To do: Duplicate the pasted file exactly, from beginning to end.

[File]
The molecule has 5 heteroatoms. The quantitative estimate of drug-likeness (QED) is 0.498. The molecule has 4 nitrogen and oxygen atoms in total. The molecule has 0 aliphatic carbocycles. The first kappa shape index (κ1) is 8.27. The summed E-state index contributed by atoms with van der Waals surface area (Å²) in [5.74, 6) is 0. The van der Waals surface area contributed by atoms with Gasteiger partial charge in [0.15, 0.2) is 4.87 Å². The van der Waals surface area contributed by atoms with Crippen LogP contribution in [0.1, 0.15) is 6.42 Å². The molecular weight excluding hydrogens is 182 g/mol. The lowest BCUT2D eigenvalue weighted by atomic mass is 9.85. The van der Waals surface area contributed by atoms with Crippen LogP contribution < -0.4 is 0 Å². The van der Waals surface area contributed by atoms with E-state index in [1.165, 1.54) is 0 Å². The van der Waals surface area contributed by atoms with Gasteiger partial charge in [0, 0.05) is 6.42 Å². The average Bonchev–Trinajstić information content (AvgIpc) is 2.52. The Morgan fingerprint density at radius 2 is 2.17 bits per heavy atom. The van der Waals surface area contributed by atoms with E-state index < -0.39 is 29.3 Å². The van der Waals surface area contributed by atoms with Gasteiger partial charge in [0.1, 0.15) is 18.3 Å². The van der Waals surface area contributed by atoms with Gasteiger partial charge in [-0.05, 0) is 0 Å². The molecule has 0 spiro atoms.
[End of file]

The molecule has 5 heteroatoms. The quantitative estimate of drug-likeness (QED) is 0.498. The molecule has 4 nitrogen and oxygen atoms in total. The molecule has 0 aliphatic carbocycles. The first kappa shape index (κ1) is 8.27. The summed E-state index contributed by atoms with van der Waals surface area (Å²) in [5.74, 6) is 0. The van der Waals surface area contributed by atoms with Gasteiger partial charge in [0.15, 0.2) is 4.87 Å². The van der Waals surface area contributed by atoms with Crippen LogP contribution in [0.1, 0.15) is 6.42 Å². The molecular weight excluding hydrogens is 182 g/mol. The lowest BCUT2D eigenvalue weighted by atomic mass is 9.85. The van der Waals surface area contributed by atoms with Crippen LogP contribution < -0.4 is 0 Å². The van der Waals surface area contributed by atoms with E-state index in [1.165, 1.54) is 0 Å². The van der Waals surface area contributed by atoms with Gasteiger partial charge in [0, 0.05) is 6.42 Å². The average Bonchev–Trinajstić information content (AvgIpc) is 2.52. The Morgan fingerprint density at radius 2 is 2.17 bits per heavy atom. The van der Waals surface area contributed by atoms with E-state index < -0.39 is 29.3 Å². The van der Waals surface area contributed by atoms with Gasteiger partial charge in [0.1, 0.15) is 18.3 Å². The van der Waals surface area contributed by atoms with Gasteiger partial charge in [-0.05, 0) is 0 Å². The molecule has 0 spiro atoms.